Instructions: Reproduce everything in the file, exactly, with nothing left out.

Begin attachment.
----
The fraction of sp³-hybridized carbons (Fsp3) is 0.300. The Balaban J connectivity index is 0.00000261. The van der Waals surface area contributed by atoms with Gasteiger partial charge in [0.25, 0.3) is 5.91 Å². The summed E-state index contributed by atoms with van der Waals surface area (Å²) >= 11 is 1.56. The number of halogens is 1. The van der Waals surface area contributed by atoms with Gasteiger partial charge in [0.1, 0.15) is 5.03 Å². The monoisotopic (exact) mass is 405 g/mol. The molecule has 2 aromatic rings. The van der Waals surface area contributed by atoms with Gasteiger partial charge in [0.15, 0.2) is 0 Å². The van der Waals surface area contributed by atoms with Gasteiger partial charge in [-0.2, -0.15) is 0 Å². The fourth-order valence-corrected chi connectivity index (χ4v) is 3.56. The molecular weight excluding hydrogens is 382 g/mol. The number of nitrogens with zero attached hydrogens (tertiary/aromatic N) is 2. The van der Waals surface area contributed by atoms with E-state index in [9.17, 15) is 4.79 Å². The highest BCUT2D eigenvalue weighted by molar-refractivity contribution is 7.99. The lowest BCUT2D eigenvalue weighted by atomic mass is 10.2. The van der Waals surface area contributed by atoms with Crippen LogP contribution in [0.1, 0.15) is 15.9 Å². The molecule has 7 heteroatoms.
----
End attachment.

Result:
The fraction of sp³-hybridized carbons (Fsp3) is 0.300. The Balaban J connectivity index is 0.00000261. The van der Waals surface area contributed by atoms with Gasteiger partial charge in [0.25, 0.3) is 5.91 Å². The summed E-state index contributed by atoms with van der Waals surface area (Å²) >= 11 is 1.56. The number of halogens is 1. The van der Waals surface area contributed by atoms with Gasteiger partial charge in [0.1, 0.15) is 5.03 Å². The monoisotopic (exact) mass is 405 g/mol. The molecule has 2 aromatic rings. The van der Waals surface area contributed by atoms with Gasteiger partial charge in [0.15, 0.2) is 0 Å². The van der Waals surface area contributed by atoms with Gasteiger partial charge in [-0.2, -0.15) is 0 Å². The fourth-order valence-corrected chi connectivity index (χ4v) is 3.56. The molecular weight excluding hydrogens is 382 g/mol. The number of nitrogens with zero attached hydrogens (tertiary/aromatic N) is 2. The van der Waals surface area contributed by atoms with E-state index in [9.17, 15) is 4.79 Å². The highest BCUT2D eigenvalue weighted by molar-refractivity contribution is 7.99. The lowest BCUT2D eigenvalue weighted by atomic mass is 10.2. The van der Waals surface area contributed by atoms with Crippen LogP contribution in [0.1, 0.15) is 15.9 Å². The molecule has 7 heteroatoms.